The papers were filed in Federal District Court in Manhattan in an ongoing lawsuit by the American Civil Liberties Union to obtain under the Freedom of Information Act the release of 87 photos and four videotapes taken at Abu Ghraib. The photos were among those turned over to Army investigators last year by Specialist Joseph M. Darby, a reservist who was posted at Abu Ghraib.

The documents reveal both the high level and the determination of the Pentagon officials engaged in the effort to block disclosure of the images, and their alarm at the prospect that the photos might become public.

Talk about hypocrisy and a double standard. The Pentagon will not release photos or videos of the abuse of detainees at Abu Ghraib prison because it will incite public opposition to the U.S. in the Muslim world. Did it ever occur to anyone at the Pentagon that any abuse of Iraqi prisoners would incite opposition to the U.S. in the Muslim world? Of course, it gets better. In the Times Story:

In his statement, dated July 21, General Myers said he became aware on June 17 that a release might be imminent. He said he consulted with Gen. John P. Abizaid, head of the United States Central Command, and Gen. George W. Casey Jr., the commander of the American forces in Iraq. Both officers also opposed the release, General Myers said.

His statement makes it clear that he has examined the images and finds them disturbing.

"I condemn in the strongest terms the misconduct and abuse depicted in these images," General Myers said in the statement. "It was illegal, immoral and contrary to American values and character."

So General Myers has seen the photos and he finds them so disturbing that they certainly can't be released to the American public. He cannot release the photos because they are "immoral and contrary to the American values and character." The American public cannot make the decision as to the morality of those photos--we have to take Myers' word for it. And of course, Myers' boss is sitting in the White House. This means that any release of such disturbing photos would certainly cause an increasing outburst of anger from the American public against the Bush war in Iraq--especially now since the public opinion polls on American support for the Iraq war have been dropping. Can't have that taking place close to the 2006 midterm elections.

Myers doesn't get it. The reason the Muslim world is angry at these photos is because of the double standard we present ourselves to the world. President Bush talks about freedom and democracy on the march in the world--with the United States leading the way--and yet at the same time we are found torturing Iraqi prisoners (A torture scandal that while the Pentagon says was initiated by a few lone American guards, has the smell of a deeper system of intelligence gathering). Myers talks about the strength of American moral character, and yet the American government imprisons Muslims at Gitmo without charges, or any legal recourse. Our government acts like a Third World banana-republic dictatorship and those in the Muslim world know it--they live in countries where the governments are Third World banana-republic dictatorships. This is not the way to win over the minds of the Muslim population, nor is it to win the war on terrorism.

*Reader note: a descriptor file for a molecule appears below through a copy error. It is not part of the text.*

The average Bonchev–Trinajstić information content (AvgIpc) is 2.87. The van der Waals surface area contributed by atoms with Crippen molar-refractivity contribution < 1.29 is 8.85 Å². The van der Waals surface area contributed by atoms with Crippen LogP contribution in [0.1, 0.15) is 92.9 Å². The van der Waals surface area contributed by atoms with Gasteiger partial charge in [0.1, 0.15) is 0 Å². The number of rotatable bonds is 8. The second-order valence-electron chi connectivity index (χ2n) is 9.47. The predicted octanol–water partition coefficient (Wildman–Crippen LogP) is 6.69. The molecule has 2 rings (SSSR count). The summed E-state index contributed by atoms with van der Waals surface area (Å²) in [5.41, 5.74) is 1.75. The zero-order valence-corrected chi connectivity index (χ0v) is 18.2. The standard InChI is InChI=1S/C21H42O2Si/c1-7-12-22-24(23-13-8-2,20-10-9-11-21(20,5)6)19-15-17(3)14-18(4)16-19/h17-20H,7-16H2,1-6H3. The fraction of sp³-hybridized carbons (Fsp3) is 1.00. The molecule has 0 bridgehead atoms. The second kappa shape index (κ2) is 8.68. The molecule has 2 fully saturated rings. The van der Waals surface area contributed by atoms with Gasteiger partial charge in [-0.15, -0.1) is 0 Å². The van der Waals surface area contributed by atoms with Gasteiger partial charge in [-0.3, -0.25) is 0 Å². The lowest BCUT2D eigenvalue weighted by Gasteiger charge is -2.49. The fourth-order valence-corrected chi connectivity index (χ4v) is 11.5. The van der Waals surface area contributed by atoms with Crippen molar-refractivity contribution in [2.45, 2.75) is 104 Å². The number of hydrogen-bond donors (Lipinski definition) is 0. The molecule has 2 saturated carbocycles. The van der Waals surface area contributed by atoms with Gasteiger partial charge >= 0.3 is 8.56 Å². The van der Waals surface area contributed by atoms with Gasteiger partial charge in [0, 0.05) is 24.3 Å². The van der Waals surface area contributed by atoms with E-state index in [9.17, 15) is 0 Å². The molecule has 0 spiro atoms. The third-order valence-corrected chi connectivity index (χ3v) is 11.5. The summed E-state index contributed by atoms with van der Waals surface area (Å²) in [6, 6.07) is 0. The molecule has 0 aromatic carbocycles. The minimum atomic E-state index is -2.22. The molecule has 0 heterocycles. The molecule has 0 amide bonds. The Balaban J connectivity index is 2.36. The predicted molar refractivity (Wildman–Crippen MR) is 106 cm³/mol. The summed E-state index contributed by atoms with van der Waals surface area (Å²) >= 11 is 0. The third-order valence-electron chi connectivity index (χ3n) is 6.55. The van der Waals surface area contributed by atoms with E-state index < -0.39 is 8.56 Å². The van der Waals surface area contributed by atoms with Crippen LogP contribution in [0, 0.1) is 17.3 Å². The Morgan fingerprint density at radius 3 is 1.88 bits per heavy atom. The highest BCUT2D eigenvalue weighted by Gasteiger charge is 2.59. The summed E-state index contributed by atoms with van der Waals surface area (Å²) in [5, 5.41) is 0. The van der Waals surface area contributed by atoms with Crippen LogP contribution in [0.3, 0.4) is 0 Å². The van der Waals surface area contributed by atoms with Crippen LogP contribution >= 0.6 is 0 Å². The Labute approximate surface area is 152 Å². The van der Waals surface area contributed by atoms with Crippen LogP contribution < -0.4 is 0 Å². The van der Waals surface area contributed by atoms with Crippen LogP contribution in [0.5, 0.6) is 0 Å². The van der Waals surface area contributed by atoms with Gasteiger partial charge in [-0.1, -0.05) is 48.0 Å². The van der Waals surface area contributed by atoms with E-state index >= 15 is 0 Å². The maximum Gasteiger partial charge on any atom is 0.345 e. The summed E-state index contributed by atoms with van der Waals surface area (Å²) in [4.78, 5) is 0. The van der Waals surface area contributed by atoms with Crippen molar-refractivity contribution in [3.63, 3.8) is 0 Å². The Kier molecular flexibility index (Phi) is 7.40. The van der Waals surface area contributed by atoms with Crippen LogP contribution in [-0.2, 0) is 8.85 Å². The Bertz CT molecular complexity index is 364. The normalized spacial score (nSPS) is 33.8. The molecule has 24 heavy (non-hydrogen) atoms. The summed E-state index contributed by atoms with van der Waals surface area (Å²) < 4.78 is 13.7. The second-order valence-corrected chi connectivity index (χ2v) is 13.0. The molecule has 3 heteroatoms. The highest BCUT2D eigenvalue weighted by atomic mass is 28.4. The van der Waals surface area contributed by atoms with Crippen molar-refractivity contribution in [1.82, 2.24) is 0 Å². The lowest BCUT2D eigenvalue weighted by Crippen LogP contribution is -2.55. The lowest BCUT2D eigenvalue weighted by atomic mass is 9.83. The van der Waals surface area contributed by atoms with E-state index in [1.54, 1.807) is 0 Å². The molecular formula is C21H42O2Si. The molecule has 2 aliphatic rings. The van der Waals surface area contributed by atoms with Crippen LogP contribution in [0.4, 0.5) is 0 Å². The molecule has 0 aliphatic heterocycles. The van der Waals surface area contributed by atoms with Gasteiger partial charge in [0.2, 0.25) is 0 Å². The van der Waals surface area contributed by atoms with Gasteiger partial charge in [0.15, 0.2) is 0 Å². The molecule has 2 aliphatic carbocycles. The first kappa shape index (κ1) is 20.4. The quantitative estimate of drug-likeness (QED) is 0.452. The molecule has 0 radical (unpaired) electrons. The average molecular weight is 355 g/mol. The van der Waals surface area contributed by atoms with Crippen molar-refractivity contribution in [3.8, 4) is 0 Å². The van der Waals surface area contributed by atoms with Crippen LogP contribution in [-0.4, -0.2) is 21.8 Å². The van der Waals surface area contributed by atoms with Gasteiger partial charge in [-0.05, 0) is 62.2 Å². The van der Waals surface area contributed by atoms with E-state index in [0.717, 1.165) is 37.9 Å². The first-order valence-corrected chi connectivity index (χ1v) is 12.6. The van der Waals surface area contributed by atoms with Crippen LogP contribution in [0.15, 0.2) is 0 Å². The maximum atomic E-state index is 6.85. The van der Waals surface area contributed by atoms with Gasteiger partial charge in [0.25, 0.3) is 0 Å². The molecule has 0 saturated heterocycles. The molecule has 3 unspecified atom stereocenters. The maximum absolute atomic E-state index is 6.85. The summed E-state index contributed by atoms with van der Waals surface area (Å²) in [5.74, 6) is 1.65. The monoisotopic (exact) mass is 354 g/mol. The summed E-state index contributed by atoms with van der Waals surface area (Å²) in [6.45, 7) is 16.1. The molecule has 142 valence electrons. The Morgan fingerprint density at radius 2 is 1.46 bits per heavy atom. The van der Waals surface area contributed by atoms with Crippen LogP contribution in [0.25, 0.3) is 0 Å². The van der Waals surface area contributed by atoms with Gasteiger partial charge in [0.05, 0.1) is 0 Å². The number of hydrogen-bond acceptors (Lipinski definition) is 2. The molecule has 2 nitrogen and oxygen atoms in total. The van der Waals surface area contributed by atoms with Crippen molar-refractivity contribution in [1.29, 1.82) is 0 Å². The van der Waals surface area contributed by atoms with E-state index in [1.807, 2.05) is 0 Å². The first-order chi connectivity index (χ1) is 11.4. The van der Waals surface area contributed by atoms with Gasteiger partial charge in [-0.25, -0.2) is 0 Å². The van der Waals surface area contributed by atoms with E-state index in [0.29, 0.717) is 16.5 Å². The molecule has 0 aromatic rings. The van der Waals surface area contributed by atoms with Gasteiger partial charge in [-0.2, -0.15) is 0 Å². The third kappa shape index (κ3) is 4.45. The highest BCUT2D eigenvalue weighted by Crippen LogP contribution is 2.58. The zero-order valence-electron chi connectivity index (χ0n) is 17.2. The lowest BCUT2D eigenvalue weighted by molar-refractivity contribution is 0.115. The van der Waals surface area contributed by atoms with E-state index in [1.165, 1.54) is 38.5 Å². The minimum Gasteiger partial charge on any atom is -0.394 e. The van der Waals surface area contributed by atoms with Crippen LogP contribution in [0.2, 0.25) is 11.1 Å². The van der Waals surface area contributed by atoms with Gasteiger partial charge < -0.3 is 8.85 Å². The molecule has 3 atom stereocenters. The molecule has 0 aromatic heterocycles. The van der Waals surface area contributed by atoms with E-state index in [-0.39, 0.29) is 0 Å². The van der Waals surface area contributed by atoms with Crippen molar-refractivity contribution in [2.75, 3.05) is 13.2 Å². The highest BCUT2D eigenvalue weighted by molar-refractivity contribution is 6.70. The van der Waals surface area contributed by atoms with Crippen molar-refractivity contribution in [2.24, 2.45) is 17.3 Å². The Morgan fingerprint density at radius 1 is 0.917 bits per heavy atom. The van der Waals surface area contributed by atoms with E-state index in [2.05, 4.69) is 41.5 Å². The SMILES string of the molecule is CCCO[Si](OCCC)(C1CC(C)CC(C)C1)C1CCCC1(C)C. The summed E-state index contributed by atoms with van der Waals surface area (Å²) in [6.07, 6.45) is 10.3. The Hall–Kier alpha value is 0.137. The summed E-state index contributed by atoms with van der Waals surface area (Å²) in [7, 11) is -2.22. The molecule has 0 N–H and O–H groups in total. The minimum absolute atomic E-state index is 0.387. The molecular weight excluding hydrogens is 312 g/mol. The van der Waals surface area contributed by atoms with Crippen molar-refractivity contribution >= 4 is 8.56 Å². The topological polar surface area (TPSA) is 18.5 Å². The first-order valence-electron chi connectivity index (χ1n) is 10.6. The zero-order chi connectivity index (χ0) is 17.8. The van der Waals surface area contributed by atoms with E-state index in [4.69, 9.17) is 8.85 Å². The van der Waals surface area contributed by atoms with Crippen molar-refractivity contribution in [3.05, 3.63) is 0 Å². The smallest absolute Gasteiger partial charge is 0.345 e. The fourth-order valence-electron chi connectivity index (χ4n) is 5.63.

FEC Finds Misreporting by DeLay Committee

It seems today is nothing but scandals. Here's one from the Associated Press:

WASHINGTON (Aug. 11) - A federal audit of a political fundraising committee founded by House Majority Leader Tom DeLay found that it failed to report more than $300,000 in debts owed to vendors and incorrectly paid for some committee activities with money from another DeLay-connected political committee.

The Federal Election Commission's report didn't indicate whether it would pursue enforcement action against Americans for a Republican Majority Political Action Committee.

ARMPAC's executive director, Jim Ellis, was indicted in Texas in connection with a separate DeLay-connected committee, Texans for a Republican Majority. In that case, Ellis is charged with money laundering and accepting illegal political contributions for state legislative campaigns. DeLay has not been accused of any wrongdoing in the case.

Tom DeLay has a ethics problem. He seems to end up hiring crooks to control his political action committees. Ellis has been indicted for money laundering while directing DeLay's Texans for a Republican Majority, and now DeLay's ARMPAC's committee is being investigated for its failure to correctly report its debts--with Ellis being in charge of ARMPAC. Of course, DeLay is close friends with Jack Abramoff, who has also been indicted in the SunCruz wire fraud, and is also involved in federal investigations of his providing monetary favors for political connections with DeLay. What other crooked relationships is DeLay involved with?

Power corrupts.

Abramoff Indicted in Fraud Case Part Deux

The indictment against Abramoff is out. This is from the Washington Post: